How you respond to questions in a technical interview has a massive impact on whether you’re offered a job with an organization. If you can answer technical questions well and explain your reasoning, your chances of being offered a job is greatly improved.

The best way to prepare for a technical interview is to practice questions. While it’s not possible to know exactly what you might be asked, any preparation you do will help you build up your confidence explaining complex technical topics.

To help you on your journey, we’ve prepared a list of seven questions about Python that you can use to practice for your next full stack developer technical interview.

How would you retrieve the last two items from a list?

To retrieve the last items in a list, you can use list indexing.

The most efficient way to do this is to use negative index numbers. This is because negative index numbers work backward from a list. Here is a code snippet that retrieves the last two items from a list:

cakes = [“Chocolate”, “Carrot”, “Lemon”]


[‘Carrot’, ‘Lemon’]

How would you remove duplicate items from a list?

There are many ways you can remove duplicate items from a list. The most Pythonic way to do this is to convert a list to a set and then convert the set back to a list.

Sets can only store unique values. When you convert a list to a set, all duplicate values are removed:

cakes = [“Chocolate”, “Carrot”, “Lemon”, “Chocolate”]

cakes_set = set(cakes)

cakes = list(cakes_set)


[‘Carrot’, ‘Chocolate’, ‘Lemon’]

It’s worth noting that sets do not maintain their order. This means the positions at which elements exist in a list may change if you use the set approach.

Write a list comprehension that prints even numbers between 1 and 50.

List comprehensions are an essential concept in Python. List comprehensions let you define a list based on the contents of an existing list. Here is a list comprehension that prints the numbers between 1 and 50:

one_to_fifty = [x for x in range(50)]


[1, 2, 3, 4…]

We use conditionals inside a list comprehension to change the values in a list based on a particular condition. Add an “if” statement to our list comprehension that checks if an item is even. If an item is even, it should be added to our list:

one_to_fifty = [x for x in range(50) if x % 2 == 0]


[0, 2, 4, 6, 8…]

The modulo operator lets us check for a remainder when we divide a number by two. If no remainder exists, it means a number is even.

What is the difference between a list and a tuple?

Both lists and tuples are collection data types. This means they can store multiple items.

Lists are mutable whereas tuples are immutable. This means you can modify the items in a list but you cannot modify the items in a tuple.

In addition, lists are ordered whereas tuples are unordered. When you add an item to a list, it is added to the end. The same cannot be said for tuples. Items are added to a random position in a tuple because tuples have no order.

What are args and *kwargs? How do these methods differ?

The args and *kwargs keywords let you accept a variable number of arguments in a function. They are useful if you do not know how many keywords a function may need to accept in advance.

The args keyword is a list of non-keyword arguments. *args stores all of the arguments that are passed to a function as a list. The *args keyword is a list of keyword arguments. These are arguments that have a key (a name) and a value. These keyword arguments are stored in a dictionary.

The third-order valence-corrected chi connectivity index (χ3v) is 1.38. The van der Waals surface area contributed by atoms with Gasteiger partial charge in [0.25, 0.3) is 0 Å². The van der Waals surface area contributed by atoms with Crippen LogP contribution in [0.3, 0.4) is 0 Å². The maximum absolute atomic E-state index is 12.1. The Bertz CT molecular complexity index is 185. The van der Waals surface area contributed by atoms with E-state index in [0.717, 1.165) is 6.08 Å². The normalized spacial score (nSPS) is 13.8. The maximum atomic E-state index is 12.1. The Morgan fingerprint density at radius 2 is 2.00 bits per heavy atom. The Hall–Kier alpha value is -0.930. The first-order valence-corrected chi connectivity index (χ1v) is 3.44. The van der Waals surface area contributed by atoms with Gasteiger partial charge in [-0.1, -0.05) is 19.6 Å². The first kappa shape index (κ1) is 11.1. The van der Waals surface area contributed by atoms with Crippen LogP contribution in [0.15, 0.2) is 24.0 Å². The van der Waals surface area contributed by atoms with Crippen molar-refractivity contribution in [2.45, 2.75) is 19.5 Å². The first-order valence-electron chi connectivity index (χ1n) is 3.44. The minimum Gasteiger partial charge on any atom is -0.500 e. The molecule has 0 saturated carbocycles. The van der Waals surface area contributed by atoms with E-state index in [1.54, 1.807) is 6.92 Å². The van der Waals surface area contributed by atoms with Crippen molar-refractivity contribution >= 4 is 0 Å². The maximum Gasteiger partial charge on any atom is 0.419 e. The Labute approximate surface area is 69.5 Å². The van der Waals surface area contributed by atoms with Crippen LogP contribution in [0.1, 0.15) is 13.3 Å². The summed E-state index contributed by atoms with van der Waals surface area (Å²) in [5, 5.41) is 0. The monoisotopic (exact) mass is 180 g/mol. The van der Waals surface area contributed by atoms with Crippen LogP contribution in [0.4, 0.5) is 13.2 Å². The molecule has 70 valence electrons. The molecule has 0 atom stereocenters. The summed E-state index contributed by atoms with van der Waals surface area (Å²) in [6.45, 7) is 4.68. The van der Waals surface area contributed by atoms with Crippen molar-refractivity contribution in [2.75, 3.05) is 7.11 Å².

When should you and shouldn't you use a list comprehension?

List comprehensions are a concise way of creating lists based on the values in another list. You create a comprehension based on any iterable, such as a string or a dictionary.

You should use a list comprehension if you want to perform a simple transformation on a list. For instance, if you want to increase numbers in a list by 10%, a list comprehension would be apt.

For more advanced functions, a list comprehension is not useful. This is because list comprehensions are designed to make code shorter. If a comprehension uses multiple “if” and “else” statements, it may be best represented using another approach.

In addition, list comprehensions should not be used if you do not want a list. They’re useful if you want to transform a list into a new list; if you just want to change a list, you may want to use a standard “for” loop.

Explain how you would format a string using the % operator and the format() syntax?

Both the % operator and format() method let you add values inside a Python string.

The % operator is available in both Python 2.x and 3.x. This operator uses %s to state where a string value should appear in a string. A string using the % operator should be followed by a percentage sign and a list of values that you want to add into a list:

print(“Hello, %s. It's %s.” % (“Alex”, “Monday”))

Hello, Alex. It’s Monday.

The format() method uses curly braces to state where values should be added to a list. The format() method, like the % operator, is added after a string. The format() method should contain a list of values that you want to format into a string:

print(“Hello, {}. It’s {}.”.format(“Alex”, “Monday”))

Hello, Alex. It’s Monday.


Technical interviews can feel overwhelming, especially if you have not done one before. You should not let your nerves discourage you from practicing. The more practice you get before your interview, the more likely it is that a question you’ve practiced comes up in your interview.

Think about how good it would be if your interview included some of the questions that we’ve covered in this article. You would be in a great position to answer those questions. Like writing resumes, technical interviews are a skill. You’ll only get better with practice.

About the author

James Gallagher

James Gallagher is a writer at Career Karma where he focuses on coding tutorials and technical articles. (twitter)